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Biological Chemistry

Meteoric Review Hints At Molecular Diversity

Closer look at Murchison meteorite unveils possibly millions of organic compounds lurking within

by Carmen Drahl
February 22, 2010 | A version of this story appeared in Volume 88, Issue 8

Credit: Courtesy of Philippe Schmitt-Kopplin
A piece of the Murchison meteorite magnified about 10 times.
Credit: Courtesy of Philippe Schmitt-Kopplin
A piece of the Murchison meteorite magnified about 10 times.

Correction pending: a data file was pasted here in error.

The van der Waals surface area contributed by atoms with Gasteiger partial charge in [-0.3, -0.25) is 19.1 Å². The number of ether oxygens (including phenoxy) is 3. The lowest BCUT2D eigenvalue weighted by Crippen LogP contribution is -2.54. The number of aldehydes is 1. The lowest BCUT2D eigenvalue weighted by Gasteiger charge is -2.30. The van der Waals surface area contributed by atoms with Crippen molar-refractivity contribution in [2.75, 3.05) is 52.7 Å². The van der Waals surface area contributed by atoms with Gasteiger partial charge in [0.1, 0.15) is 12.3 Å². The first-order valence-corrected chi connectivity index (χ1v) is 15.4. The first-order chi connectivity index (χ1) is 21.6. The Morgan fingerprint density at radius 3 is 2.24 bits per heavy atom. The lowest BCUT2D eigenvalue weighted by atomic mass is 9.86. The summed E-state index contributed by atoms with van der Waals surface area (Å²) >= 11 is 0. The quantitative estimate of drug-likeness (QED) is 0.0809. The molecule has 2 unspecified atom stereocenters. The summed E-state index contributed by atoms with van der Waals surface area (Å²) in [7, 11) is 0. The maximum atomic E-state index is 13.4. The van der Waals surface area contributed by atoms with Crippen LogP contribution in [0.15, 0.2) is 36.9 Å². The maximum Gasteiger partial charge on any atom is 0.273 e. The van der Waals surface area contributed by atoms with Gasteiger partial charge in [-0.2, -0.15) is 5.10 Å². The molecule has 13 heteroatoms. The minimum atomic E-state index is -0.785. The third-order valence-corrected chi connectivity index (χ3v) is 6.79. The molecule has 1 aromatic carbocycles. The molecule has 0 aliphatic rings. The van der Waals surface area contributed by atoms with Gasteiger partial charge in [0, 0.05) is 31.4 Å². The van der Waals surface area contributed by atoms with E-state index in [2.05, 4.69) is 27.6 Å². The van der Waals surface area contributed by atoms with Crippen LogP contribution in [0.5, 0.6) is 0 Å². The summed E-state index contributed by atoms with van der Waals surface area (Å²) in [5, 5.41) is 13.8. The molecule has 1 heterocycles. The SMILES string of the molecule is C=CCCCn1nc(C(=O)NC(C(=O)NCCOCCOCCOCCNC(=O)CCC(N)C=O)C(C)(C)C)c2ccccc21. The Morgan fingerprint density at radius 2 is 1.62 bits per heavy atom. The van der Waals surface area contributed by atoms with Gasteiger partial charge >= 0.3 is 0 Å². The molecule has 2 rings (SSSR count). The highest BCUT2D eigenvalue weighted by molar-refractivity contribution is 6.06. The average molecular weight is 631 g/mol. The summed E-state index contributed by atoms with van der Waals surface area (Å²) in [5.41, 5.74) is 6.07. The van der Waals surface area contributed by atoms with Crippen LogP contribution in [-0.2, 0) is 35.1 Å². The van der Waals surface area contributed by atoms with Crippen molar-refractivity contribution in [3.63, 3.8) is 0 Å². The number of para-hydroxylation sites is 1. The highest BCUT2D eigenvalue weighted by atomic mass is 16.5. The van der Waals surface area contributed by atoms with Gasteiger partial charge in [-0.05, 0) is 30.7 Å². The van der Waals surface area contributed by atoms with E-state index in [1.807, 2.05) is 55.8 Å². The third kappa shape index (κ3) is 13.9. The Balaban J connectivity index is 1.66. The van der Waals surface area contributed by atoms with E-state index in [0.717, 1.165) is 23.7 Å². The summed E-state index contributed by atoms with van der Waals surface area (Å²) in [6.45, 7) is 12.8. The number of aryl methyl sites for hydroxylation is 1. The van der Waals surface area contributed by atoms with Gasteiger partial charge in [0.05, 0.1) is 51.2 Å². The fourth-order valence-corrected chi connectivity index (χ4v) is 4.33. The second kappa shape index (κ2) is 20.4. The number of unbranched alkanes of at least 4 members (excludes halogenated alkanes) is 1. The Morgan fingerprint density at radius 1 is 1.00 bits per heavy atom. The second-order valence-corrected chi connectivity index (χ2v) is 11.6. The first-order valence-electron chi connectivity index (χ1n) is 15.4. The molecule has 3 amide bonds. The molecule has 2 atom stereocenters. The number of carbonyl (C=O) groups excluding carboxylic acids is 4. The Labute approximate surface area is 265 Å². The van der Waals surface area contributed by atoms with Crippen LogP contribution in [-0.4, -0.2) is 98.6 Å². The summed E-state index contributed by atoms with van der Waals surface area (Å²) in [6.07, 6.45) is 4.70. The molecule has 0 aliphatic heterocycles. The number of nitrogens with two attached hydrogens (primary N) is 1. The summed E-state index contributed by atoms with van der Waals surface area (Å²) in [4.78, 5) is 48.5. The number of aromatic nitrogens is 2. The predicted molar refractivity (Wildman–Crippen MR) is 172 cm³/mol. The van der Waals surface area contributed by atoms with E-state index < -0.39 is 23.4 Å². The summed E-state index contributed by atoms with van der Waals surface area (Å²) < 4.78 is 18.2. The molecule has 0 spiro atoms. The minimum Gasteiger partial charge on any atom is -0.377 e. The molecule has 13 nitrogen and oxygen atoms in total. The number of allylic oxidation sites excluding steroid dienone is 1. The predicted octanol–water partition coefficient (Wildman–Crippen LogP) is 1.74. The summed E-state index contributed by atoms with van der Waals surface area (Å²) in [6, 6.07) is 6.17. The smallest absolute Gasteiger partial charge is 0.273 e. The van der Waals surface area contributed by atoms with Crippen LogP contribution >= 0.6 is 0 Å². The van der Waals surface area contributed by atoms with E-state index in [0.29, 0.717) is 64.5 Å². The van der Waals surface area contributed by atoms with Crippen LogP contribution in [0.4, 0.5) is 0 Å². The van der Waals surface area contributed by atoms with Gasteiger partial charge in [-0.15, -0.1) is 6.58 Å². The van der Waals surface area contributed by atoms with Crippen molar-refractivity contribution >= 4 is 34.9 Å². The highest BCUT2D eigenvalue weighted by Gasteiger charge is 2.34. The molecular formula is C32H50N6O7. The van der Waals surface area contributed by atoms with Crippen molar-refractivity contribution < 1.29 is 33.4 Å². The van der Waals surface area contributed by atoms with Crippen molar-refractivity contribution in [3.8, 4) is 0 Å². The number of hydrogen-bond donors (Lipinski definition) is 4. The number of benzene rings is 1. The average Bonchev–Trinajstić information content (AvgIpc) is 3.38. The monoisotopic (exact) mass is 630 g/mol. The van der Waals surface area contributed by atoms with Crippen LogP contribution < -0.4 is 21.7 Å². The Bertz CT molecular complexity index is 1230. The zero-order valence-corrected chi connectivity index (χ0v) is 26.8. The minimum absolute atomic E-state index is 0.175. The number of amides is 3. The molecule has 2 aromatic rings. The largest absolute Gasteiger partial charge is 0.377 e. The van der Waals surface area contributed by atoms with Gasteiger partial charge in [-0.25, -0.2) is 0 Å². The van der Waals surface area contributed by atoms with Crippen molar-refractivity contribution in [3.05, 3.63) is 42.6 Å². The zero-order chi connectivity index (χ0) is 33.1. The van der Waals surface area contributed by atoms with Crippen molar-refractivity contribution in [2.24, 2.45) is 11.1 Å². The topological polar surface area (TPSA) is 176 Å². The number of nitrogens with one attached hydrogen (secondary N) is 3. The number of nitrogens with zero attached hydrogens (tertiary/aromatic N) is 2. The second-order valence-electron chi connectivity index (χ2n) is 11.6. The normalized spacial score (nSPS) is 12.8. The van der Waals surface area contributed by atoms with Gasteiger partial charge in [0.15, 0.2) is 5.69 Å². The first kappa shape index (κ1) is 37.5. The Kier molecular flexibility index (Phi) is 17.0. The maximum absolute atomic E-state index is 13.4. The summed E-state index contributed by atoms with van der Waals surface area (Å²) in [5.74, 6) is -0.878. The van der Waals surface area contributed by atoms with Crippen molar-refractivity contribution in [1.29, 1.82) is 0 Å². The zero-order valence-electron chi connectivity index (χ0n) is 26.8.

In a find that could open new avenues of inquiry in origin-of-life research, further chemical review of the Murchison meteorite—one of the world’s most studied—suggests it contains millions of organic compounds (Proc. Natl. Acad. Sci. USA, DOI: 10.1073/pnas.0912157107). The Murchison meteorite plummeted to Earth in 1969, and its minimal exposure to earthly contaminants appeals to scientists seeking clues about how molecules delivered by meteorites could have sparked early life. Previous investigations of the meteorite have been targeted to specific compounds, such as amino acids. A team led by Philippe Schmitt-Kopplin of the Helmholtz Center’s Institute of Ecological Chemistry, in Germany, used its metabolomics expertise to conduct a nontargeted molecular search. With ultra-high-resolution mass spectrometry and nuclear magnetic resonance spectroscopy, the team identified signals representing some 14,000 elemental compositions, which they estimate equates to millions of compounds. The discovery shows there’s no shortage of molecules on the meteorite that origin-of-life researchers could investigate, says Jeffrey L. Bada, a cosmogeochemist at Scripps Institution of Oceanography. “The challenge now is to fish out ones that may have some important early biochemical role,” he says.


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